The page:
Academic journal article Military Review

WASHINGTON'S REVOLUTION: The Making of America's First Leader

Academic journal article Military Review

WASHINGTON'S REVOLUTION: The Making of America's First Leader

Article excerpt

WASHINGTON'S REVOLUTION: The Making of America's First Leader Robert Middlekauff, Knopf, New York, 2015, 384 pages

Robert Middlekauff's Washington's Revolution provides an in-depth examination of George Washington's transformation from a provincial militia officer to the leader of a new nation. According to Middlekauff, Washington was more than the commander of the Continental Army, he was the American Revolution in its truest sense. During the darkest days of the revolution, Washington's strength, vision, and character impelled the perseverance of the cause for freedom.

Washington's formative years as land surveyor, planter, and militia officer were critical in honing his skills as an administrator, manager, strategist, and visionary. The author reminds us that the odds were stacked against Washington when he assumed command of the Continental army following the Battle of Bunker Hill.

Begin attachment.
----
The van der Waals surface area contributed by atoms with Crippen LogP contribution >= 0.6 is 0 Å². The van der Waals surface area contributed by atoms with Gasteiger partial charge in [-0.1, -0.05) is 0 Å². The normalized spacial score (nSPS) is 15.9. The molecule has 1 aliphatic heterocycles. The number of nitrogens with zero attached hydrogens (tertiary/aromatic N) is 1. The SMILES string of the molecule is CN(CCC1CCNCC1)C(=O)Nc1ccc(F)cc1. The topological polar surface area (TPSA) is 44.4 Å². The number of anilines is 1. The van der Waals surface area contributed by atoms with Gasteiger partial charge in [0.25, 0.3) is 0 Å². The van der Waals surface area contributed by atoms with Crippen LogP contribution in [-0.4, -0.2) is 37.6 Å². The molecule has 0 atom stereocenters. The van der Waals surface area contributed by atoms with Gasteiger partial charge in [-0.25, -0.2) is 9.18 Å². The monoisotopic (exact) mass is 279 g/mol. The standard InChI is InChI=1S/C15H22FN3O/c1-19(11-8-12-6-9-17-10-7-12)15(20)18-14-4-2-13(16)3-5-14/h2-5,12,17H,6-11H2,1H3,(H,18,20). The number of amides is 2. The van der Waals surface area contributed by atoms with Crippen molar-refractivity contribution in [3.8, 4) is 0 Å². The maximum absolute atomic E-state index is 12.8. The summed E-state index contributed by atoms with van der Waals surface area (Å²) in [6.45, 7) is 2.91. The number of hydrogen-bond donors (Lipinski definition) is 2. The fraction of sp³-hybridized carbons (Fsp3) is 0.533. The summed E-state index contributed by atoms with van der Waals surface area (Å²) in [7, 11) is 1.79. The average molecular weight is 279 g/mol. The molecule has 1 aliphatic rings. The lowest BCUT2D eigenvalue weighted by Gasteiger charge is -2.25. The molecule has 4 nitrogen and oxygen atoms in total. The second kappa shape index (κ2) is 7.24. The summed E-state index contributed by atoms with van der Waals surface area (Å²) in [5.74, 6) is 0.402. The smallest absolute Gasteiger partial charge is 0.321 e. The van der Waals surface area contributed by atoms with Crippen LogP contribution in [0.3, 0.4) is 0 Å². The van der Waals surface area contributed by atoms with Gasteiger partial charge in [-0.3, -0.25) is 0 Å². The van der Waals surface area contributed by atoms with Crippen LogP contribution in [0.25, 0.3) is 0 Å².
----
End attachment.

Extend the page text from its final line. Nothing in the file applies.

The army, more accurately a mob, simply lacked the leadership, equipment, weapons, uniforms, and disciple required to meet the British army in battle. Washington quickly implemented changes in training, discipline, and organization in realizing his vision for the Continental army. It was at Valley Forge that Washington's vision was realized and the Continental army began to develop into the professional army we know today. He was able to transform a mob into a viable fighting force-all the while engaged in combat with the British army and its Hessian mercenaries. …

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